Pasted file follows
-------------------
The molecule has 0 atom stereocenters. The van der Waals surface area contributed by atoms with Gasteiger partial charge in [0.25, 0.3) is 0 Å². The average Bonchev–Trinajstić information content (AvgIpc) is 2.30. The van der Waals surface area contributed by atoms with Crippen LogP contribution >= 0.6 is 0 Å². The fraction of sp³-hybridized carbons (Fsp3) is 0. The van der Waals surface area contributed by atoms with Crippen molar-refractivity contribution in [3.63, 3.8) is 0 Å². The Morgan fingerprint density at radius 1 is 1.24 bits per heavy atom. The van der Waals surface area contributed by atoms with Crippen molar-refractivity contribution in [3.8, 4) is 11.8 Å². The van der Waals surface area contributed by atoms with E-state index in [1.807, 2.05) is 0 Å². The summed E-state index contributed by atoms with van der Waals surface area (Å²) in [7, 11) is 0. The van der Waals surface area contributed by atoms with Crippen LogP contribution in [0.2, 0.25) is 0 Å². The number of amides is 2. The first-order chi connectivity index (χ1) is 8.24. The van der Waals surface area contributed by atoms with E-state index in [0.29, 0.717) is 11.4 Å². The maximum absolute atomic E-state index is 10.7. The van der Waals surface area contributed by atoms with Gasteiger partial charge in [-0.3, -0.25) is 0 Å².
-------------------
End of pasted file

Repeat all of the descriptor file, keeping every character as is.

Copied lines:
The molecule has 0 atom stereocenters. The van der Waals surface area contributed by atoms with Gasteiger partial charge in [0.25, 0.3) is 0 Å². The average Bonchev–Trinajstić information content (AvgIpc) is 2.30. The van der Waals surface area contributed by atoms with Crippen LogP contribution >= 0.6 is 0 Å². The fraction of sp³-hybridized carbons (Fsp3) is 0. The van der Waals surface area contributed by atoms with Crippen molar-refractivity contribution in [3.63, 3.8) is 0 Å². The Morgan fingerprint density at radius 1 is 1.24 bits per heavy atom. The van der Waals surface area contributed by atoms with Crippen molar-refractivity contribution in [3.8, 4) is 11.8 Å². The van der Waals surface area contributed by atoms with E-state index in [1.807, 2.05) is 0 Å². The summed E-state index contributed by atoms with van der Waals surface area (Å²) in [7, 11) is 0. The van der Waals surface area contributed by atoms with Crippen LogP contribution in [0.2, 0.25) is 0 Å². The number of amides is 2. The first-order chi connectivity index (χ1) is 8.24. The van der Waals surface area contributed by atoms with E-state index in [0.29, 0.717) is 11.4 Å². The maximum absolute atomic E-state index is 10.7. The van der Waals surface area contributed by atoms with Gasteiger partial charge in [-0.3, -0.25) is 0 Å².